Fujifilm X-T1: Viewfinder
I’m not a fan of electronic viewfinders. They’re too much like trying to use an old CRT television to compose the shot while on a slight delay. They’re still a long way from the kind of quality you obtain from direct-vision optical viewfinders. But I’d much prefer a viewfinder to an LCD screen most of the time.
And as far as electronic viewfinders go, the one of X-T1 is a great one. It’s bright, contrasty, clear, and the FujiFilm engineers possess found a way to reduce the annoying lag most digital viewfinders have to essentially none. Some camera feels as though you’re watching the world as it was half a second ago, but there’s a negligible lag with the X-T1.
There are also benefits to an electronic viewfinder. When it comes to composition, what you see is everything you get. With optical viewfinders, many of them don’t cover 100 percent of the scene. And often, even on the best digital cameras, the viewfinder and mirror are ever-so-slightly off-kilter, making getting flawlessly aligned photos tricky.
The electronic viewfinder on the X-T1 has a number of useful overlays. One of the most useful I found was the horizon indicator. It shows you clearly how far off horizontal your framing is usually and lights up in green when you get it to spot on. I want that was an option when using the LCD display, but it’s apparently just limited to the viewfinder.
Using the viewfinder is definitely optional. You can arrange it so that it instantly detects when you place your eyes up to it but otherwise uses the LCD display screen.
Fujifilm X-T1: Image Quality
The X-T1 uses an APS-C sensor. That’s not the largest sensor crammed into a mirrorless camera-Sony offers that distinction with its Alpha A7R III, but it’s a big sensor by the standards of even a few years ago. APS-C is more regular in DSLRs, and it’s bigger than the one used in the MicroFourThirds system. It’s not full-frame, but it’s the next step down. If you’re used to the classic 35mm equivalent focal lengths on lenses, the APS-C sensor includes a multiplier of about 1.5. So a classic 50mm lens becomes about 75mm.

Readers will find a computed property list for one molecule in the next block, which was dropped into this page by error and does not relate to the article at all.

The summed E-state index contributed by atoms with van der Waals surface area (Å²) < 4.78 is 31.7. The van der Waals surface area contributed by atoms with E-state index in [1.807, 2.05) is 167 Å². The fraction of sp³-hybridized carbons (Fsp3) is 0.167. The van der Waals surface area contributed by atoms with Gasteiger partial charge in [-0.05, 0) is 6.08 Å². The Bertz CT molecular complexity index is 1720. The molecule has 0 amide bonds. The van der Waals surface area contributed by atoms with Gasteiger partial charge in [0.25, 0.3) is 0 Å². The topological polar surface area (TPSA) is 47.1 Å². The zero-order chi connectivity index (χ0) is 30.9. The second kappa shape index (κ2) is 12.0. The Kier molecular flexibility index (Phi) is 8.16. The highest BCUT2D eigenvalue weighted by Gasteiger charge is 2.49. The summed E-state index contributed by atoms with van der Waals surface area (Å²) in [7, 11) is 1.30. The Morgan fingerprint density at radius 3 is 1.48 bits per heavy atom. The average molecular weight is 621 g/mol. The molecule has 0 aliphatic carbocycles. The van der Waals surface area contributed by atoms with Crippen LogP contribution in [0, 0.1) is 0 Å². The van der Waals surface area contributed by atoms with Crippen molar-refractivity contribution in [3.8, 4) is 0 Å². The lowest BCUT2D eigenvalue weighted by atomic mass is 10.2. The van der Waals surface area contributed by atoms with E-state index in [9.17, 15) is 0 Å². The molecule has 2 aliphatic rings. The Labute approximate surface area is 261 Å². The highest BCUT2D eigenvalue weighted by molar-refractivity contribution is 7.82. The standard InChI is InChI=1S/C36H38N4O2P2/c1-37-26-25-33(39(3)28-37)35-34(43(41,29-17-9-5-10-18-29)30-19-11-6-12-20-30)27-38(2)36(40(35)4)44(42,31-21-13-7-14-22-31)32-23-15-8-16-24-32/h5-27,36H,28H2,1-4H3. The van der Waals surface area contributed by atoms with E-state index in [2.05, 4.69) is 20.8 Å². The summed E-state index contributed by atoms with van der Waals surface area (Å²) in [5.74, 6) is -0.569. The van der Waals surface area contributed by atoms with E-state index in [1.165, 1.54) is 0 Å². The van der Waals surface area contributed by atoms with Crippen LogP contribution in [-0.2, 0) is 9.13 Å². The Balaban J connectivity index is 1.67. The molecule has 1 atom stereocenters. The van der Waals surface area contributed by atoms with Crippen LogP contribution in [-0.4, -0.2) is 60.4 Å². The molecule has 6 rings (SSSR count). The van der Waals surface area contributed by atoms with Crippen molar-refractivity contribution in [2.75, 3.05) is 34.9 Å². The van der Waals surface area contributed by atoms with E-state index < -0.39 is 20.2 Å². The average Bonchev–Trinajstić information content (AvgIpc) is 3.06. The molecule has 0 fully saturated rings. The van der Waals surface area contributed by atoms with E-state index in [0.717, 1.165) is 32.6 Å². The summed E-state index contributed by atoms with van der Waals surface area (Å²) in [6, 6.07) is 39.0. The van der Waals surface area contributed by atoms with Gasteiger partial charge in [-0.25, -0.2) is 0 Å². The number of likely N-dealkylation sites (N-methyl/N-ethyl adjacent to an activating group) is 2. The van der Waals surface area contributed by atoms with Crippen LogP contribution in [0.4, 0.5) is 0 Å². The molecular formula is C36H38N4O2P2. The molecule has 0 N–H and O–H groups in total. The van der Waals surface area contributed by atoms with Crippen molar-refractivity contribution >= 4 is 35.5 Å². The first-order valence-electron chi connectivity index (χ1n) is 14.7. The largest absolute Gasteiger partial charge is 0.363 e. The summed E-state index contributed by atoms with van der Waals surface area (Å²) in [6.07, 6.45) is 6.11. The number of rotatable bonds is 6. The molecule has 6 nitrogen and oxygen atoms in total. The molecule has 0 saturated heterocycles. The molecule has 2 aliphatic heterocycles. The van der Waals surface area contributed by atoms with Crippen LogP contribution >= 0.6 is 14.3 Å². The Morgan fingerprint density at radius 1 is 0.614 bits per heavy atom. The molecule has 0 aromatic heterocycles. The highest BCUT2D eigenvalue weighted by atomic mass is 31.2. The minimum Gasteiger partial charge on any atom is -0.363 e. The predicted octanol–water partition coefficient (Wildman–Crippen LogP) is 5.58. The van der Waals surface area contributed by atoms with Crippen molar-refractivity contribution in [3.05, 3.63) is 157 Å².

The image quality that comes out from the X-T1 is excellent. I shot almost entirely RAW-as I would under normal shooting conditions-and the images had good powerful range, were sharp, and had great color fidelity.
A bigger sensor means better low light overall performance and it helps with overall sharpness. Actually pictures shot at up to ISO 6400 are impressive. They’re not as good as those that come out of something fancier and more expensive, just like a Nikon D800 or Nikon D4S, but the high-ISO images from the X-T1 are very usable in most cases.
Fujifilm X-T1: Summary
The X-T1 is another winner camera from Fuji. Armed with the same sensor technology as earlier generation X-series cameras, it adds quite a bit more to the table, using its fully weather-sealed building, fast continuous autofocus (which actually works for capturing moving subjects), a large and beautiful digital viewfinder, a long list of customization and ergonomic improvements, as well as brand new features never before seen on additional Fuji X cameras. Thanks to the amazing zoom lens line-up featuring such superb performers as the XF 23mm f/1.4, XF 35mm f/1.4, and XF 56mm f/1.2, the Fuji X program has matured into probably one of the most attractive mirrorless systems on the market today, with the X-T1 leading the camera line-up inefficiency, picture quality, and features. It is pretty obvious that Fuji provides been listening to its customers and taking care of all the bugs and problems one by one. In just two years, Fuji transformed its product line from quirky to brilliant, with a total of five different camera lines, from entry-level to professional.